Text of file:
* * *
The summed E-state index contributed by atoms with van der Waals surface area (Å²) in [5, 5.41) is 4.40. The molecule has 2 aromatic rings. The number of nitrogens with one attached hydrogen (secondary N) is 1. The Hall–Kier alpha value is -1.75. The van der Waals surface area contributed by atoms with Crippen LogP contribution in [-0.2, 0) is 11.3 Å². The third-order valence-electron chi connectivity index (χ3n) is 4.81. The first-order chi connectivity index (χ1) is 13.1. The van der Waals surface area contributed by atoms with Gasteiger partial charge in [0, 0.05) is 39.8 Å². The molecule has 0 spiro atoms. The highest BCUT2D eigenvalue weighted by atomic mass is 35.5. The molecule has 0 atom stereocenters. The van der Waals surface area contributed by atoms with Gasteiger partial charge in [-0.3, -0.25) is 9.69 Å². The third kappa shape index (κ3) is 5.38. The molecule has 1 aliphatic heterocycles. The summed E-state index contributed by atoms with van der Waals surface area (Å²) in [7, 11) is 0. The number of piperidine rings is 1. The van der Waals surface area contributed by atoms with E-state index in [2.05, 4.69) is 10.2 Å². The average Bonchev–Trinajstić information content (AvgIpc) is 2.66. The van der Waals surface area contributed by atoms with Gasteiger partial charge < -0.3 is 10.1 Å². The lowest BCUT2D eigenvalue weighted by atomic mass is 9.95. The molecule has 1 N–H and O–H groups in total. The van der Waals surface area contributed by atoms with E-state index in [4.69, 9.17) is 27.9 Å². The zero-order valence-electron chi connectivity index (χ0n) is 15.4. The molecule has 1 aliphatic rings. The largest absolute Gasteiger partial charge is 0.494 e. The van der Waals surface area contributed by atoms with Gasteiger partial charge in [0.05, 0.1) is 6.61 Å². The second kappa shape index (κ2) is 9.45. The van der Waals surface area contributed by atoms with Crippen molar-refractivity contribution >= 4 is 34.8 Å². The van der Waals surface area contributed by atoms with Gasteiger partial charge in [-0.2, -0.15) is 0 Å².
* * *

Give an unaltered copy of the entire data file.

The summed E-state index contributed by atoms with van der Waals surface area (Å²) in [5, 5.41) is 4.40. The molecule has 2 aromatic rings. The number of nitrogens with one attached hydrogen (secondary N) is 1. The Hall–Kier alpha value is -1.75. The van der Waals surface area contributed by atoms with Crippen LogP contribution in [-0.2, 0) is 11.3 Å². The third-order valence-electron chi connectivity index (χ3n) is 4.81. The first-order chi connectivity index (χ1) is 13.1. The van der Waals surface area contributed by atoms with Gasteiger partial charge in [0, 0.05) is 39.8 Å². The molecule has 0 spiro atoms. The highest BCUT2D eigenvalue weighted by atomic mass is 35.5. The molecule has 0 atom stereocenters. The van der Waals surface area contributed by atoms with Gasteiger partial charge in [-0.3, -0.25) is 9.69 Å². The third kappa shape index (κ3) is 5.38. The molecule has 1 aliphatic heterocycles. The summed E-state index contributed by atoms with van der Waals surface area (Å²) in [7, 11) is 0. The number of piperidine rings is 1. The van der Waals surface area contributed by atoms with E-state index in [2.05, 4.69) is 10.2 Å². The average Bonchev–Trinajstić information content (AvgIpc) is 2.66. The van der Waals surface area contributed by atoms with Gasteiger partial charge < -0.3 is 10.1 Å². The lowest BCUT2D eigenvalue weighted by atomic mass is 9.95. The molecule has 1 N–H and O–H groups in total. The van der Waals surface area contributed by atoms with E-state index in [4.69, 9.17) is 27.9 Å². The zero-order valence-electron chi connectivity index (χ0n) is 15.4. The molecule has 1 aliphatic rings. The largest absolute Gasteiger partial charge is 0.494 e. The van der Waals surface area contributed by atoms with Gasteiger partial charge in [0.05, 0.1) is 6.61 Å². The second kappa shape index (κ2) is 9.45. The van der Waals surface area contributed by atoms with Crippen molar-refractivity contribution >= 4 is 34.8 Å². The van der Waals surface area contributed by atoms with Gasteiger partial charge in [-0.2, -0.15) is 0 Å².